• The Camelia Botnar Surgical Building was inaugurated in 2003. It contains the hospital's state-of-the-art operating rooms, eight patient wards, the Emergency Room, the Intensive Care Unit, and other units.
  • The Saban Pediatric Medical Center, inaugurated in 2008, includes the Pediatric Emergency Room, the Pediatric Intensive Care Unit, the three pediatric inpatient wards, the Pediatric Surgery Department, the Hemato-Oncology Department, and the Department of Eating Disorders.
  • The Saban Birth and Maternity Center was inaugurated in 2011 and includes 25 spacious and protected individual delivery rooms, the gynecology and obstetrics emergency rooms, advanced operating rooms, and five maternity wards.
  • The Legacy Heritage Oncology Center and Dr. Larry Norton Institute, inaugurated in 2018, provides services in the field of cancer treatment and research under one roof.
  • Additional buildings in the hospital compound, among them the rehabilitation medicine building, are being constructed currently. At present, there is a rehabilitation department with 20 beds. The hospital is currently constructing a rehabilitation building.

Soroka in numbers[edit]

Soroka Medical Center has over 40 inpatient departments and 1,173 hospital beds. In addition to the hospital departments, there are dozens of other units that provide services to hospitalized and ambulatory patients, in the Emergency Medicine Department, institutes, and outpatient clinics.

Soroka's Department of Emergency Medicine, with the largest volume of activity in Israel (more than 250,000 visits annually), is the leading such department in the country according to a health care survey on service and quality conducted by the Ministry of Health.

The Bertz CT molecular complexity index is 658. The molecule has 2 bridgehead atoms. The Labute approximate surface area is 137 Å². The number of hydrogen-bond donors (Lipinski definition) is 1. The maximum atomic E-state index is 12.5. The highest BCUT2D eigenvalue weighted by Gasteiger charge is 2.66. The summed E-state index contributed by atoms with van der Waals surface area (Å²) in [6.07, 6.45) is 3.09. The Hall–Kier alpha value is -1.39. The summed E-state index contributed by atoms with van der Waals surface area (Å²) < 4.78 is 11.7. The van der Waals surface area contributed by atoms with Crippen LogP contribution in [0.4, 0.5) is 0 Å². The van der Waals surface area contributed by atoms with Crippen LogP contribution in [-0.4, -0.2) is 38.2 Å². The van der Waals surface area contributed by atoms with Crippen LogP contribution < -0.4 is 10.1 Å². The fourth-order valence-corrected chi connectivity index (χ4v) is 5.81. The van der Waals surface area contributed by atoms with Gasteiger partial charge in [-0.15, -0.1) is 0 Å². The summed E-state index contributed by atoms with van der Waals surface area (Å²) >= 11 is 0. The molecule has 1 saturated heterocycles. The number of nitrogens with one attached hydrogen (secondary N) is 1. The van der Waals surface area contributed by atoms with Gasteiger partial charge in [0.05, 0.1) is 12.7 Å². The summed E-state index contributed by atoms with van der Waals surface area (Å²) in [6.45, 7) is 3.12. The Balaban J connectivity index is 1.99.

Soroka's delivery room has the most births of any in the country – more than 17,400 babies are born every year.

In 2022, 32,000 surgeries were performed at the hospital and 100,000 hospitalizations took place. There were over 600,000 visits to the outpatient clinics.

Soroka has some 5,300 employees, including more than 900 doctors, 2,000 nurses, 800 health workers and 500 administrative employees.

Soroka Medical Center provides medical services to more than one million residents of the Negev, who reside in 60% of the geographical area of the country.[10] Unique populations cared for at Soroka include Bedouins, who make up nearly a third of the population, and large groups of immigrants from Ethiopia and the former Soviet Union.


  • The Joint Commission International (JCI) Quality and Safety Certificate – Soroka Medical Center was one of three Clalit hospitals which were the first in Israel to receive the certificate of accreditation of the JCI in 2008.
  • Standards for Environmental Management Systems (ISO 14001) – Soroka is a green hospital. In 2014, the medical center was awarded the Environmental Quality Award.
  • Health Information Security Standard (ISO 27799).
  • Systems and structures maintenance Standard (ISO 9001).